Home help

Why domestic robots have failed to spark the public imagination.

Kathleen Richardson

Topics Science & Tech

Never want to vacuum your floor again, mow your lawn or do your ironing? Want to have a robot take care of the security system in your home, or give you a summary of the day’s headlines? Today, you can buy domestic robots that can perform most of these tasks – but unlike the introduction of domestic machines in the 1950s, few people are really excited about them today.

Domestic robots are a flourishing business. One of these is a household robot called ‘Wakamaru’ built by Mitsubishi Heavy Industries, which costs around $8500 – and can be ‘programmed to call or email a designated person, a hospital or security firm if it notices a problem’ (1). In Canada, ‘Dr Robot’ is a home security robot, and can be bought for prices ranging from $1000 to $3000 each (2). The robotics firm, iRobot – one of the founders of which was Rodney Brooks, director of MIT’s Computer Science and Artificial Intelligence Laboratory – launched its US advertising campaign for the Roomba vacuum cleaner in 2003 (3). Priced at $200, Roomba works by moving autonomously around the home.

Hundreds of companies and researchers are now involved in making domestic robots, and I look forward to having my ironing done by a robotic ironing machine currently being developed (4). Commercial domestic robots are mainly still luxury items, yet analysts predict cheaper and more sophisticated domestic robots to come.

However, despite all these new trends in the research and development of domestic robots, they seem to have made a fairly limited cultural impact. This is very different from the way in which domestic machines were received in the past.

From the 1950s, when domestic machines first made a mass appearance, machines and robots became synonymous with optimistic and liberating visions of the future, where people would have more free time for pursuing other interests and pleasures.

So widespread were these ideas of domestic robots that they were regularly featured in trade shows, magazines, films and television programs (5). Rosie the Robot, and the Jetsons family, of the classic cartoon series The Jetsons, captured this outlook. The Jetsons theme tune went: ‘They can rocket to the future, they can rocket to the moon, they can work on Jupiter, or play on Neptune. Machines do the working, machines do run, if they need anything they push a button and it’s done.’ (6) During the 1970s, some feminists also had great expectations of domestic machines and robots, arguing that women’s emancipation was closely tied to the gradual reduction of labour in the home through mechanisation.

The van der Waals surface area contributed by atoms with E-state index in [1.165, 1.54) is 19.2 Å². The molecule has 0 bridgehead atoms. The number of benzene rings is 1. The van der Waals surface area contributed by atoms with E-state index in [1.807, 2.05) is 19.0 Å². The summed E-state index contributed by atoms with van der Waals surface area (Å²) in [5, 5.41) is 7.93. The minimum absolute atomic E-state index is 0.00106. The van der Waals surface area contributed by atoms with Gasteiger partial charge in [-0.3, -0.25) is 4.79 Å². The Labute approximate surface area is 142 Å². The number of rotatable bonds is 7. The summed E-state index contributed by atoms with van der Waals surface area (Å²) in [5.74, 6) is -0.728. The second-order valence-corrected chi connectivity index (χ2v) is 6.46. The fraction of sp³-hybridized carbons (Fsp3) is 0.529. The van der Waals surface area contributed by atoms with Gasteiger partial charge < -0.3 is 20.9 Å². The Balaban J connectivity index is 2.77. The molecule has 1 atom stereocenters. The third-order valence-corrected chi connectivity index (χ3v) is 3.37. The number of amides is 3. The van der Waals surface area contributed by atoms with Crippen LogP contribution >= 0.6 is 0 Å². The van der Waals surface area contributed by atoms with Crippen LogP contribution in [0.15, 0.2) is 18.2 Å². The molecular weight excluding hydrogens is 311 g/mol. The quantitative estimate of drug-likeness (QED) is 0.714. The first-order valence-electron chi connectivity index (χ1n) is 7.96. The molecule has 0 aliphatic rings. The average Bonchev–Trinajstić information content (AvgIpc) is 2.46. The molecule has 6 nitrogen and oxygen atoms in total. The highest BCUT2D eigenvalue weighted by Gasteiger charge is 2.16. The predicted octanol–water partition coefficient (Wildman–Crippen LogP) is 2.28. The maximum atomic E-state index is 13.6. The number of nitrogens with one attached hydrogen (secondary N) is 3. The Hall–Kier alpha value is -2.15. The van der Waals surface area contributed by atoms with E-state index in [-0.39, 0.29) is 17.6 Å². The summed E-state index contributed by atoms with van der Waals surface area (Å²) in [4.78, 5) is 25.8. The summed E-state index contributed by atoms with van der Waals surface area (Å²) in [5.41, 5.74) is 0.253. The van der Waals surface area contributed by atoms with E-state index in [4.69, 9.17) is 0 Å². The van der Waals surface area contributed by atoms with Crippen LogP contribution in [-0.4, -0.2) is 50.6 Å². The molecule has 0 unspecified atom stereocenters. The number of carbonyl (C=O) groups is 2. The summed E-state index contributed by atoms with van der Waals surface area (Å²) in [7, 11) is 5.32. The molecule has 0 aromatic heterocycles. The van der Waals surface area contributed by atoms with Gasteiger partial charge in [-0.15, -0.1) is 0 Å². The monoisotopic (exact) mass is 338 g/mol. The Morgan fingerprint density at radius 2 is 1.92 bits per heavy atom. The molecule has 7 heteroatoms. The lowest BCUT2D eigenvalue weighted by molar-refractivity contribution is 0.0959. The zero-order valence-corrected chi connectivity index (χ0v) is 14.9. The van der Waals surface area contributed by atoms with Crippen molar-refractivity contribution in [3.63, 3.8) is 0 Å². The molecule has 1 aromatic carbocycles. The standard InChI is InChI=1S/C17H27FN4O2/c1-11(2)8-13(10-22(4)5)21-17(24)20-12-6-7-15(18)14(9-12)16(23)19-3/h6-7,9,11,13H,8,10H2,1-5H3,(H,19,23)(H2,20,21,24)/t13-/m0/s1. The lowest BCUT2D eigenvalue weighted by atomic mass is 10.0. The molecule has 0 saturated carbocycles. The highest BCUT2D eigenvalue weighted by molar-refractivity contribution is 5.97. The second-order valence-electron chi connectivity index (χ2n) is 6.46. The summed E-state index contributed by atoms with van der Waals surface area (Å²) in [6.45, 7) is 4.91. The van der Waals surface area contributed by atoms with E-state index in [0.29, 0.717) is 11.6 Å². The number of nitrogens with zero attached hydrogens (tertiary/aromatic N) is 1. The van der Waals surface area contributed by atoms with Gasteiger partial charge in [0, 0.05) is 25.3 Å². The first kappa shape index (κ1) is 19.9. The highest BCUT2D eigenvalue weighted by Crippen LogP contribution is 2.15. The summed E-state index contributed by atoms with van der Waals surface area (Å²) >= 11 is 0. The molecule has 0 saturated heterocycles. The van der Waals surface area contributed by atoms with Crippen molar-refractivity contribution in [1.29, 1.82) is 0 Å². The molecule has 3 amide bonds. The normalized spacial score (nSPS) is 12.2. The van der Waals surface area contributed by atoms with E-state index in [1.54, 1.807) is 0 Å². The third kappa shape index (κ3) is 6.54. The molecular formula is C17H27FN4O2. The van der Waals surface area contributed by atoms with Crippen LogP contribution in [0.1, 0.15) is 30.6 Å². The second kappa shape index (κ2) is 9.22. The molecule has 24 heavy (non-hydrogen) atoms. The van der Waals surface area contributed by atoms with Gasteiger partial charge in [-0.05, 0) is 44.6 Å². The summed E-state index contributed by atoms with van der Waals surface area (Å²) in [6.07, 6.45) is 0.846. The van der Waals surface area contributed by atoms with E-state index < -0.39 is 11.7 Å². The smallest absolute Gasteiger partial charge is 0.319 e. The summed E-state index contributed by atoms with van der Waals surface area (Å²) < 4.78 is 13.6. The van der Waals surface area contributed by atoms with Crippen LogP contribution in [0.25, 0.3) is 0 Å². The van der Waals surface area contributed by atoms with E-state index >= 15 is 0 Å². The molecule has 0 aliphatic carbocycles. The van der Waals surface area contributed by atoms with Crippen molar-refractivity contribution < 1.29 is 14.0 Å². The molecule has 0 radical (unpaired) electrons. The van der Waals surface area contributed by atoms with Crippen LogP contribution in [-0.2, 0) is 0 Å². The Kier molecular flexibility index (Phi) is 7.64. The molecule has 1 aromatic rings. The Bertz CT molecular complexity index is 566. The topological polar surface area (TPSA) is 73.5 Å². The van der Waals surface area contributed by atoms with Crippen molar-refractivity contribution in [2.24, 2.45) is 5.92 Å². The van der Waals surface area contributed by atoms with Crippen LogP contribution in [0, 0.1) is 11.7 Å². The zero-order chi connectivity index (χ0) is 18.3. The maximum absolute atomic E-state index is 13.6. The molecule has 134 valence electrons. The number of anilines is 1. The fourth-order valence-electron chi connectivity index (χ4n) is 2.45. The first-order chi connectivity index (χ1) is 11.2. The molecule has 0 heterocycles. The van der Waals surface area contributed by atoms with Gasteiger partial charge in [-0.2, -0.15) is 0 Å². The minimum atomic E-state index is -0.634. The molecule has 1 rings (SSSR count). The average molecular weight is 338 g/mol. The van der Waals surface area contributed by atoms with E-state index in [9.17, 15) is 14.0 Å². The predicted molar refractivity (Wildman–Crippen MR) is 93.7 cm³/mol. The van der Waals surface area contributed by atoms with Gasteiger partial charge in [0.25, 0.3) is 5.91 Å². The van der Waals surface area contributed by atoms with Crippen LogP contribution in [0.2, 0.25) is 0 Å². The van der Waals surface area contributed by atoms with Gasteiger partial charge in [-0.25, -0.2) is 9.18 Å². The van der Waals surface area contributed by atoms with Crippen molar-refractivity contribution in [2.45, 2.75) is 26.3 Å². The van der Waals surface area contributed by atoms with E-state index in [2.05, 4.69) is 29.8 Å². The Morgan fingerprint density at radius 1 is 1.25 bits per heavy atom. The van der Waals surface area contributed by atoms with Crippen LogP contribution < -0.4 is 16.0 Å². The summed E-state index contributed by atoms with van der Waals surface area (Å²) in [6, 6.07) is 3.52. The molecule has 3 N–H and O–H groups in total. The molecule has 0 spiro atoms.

Why do domestic robots seem to provoke so little cultural excitement in the twenty-first century? Even the companies who make robots seem pretty unexcited about them. According to an iRobot press release, CEO Colin Angle’s says of the Roomba vacuum cleaner: ‘Our vision is to create products that make it possible for housekeeping to be something you do by choice. If you choose not to, our automatic products will offer a simple, easy and effective alternative. Its affordable price of $199.95 will finally make the benefits of advanced navigation technology attainable to the average consumer.’ (7)

The main marketing strategies promote domestic robots as cool or practical gadgets, or make even peculiar statements that they are like humans, such as in Mitsubishi’s advertising philosophy that says Wakamaru is a ‘robot that prefers to be known as “one person” rather than “one unit”’. It seems that robots are being received as gadgets, rather than as machines that could transform the way we live our lives. Perhaps it is our society’s lack of a vision of the future that means we think unimaginatively about our robots.

This lack of cultural interest has translated into poor sale figures for robotic items. According to a United Nations Special Report on Domestic Robots, ‘up to the end of 2000, very few vacuum cleaning robots were sold…. The forecast for the overall market of vacuum cleaning robots, lawn-mowing robots, and other household robots for the period 2001-2004 is 425,000 units.’ (8)

It is certain that domestic robots will be developed by scientists and companies, and bought by consumers – but if these objects no longer embody any progressive ideals, they will never really touch our lives as did domestic machines of the past. Perhaps scientists who make robots, and the companies that sell them, should think more inspiringly about these products – otherwise a great technology could miss an opportunity to change our lives for the better.

Kathleen Richardson is a PhD student at the University of Cambridge, studying what the making of robots can tell us about what it means to be human. Kathleen is conducting her fieldwork at the Computer Science and Artificial Intelligence Laboratory at the Massachusetts Institute of Technology, USA.

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Topics Science & Tech


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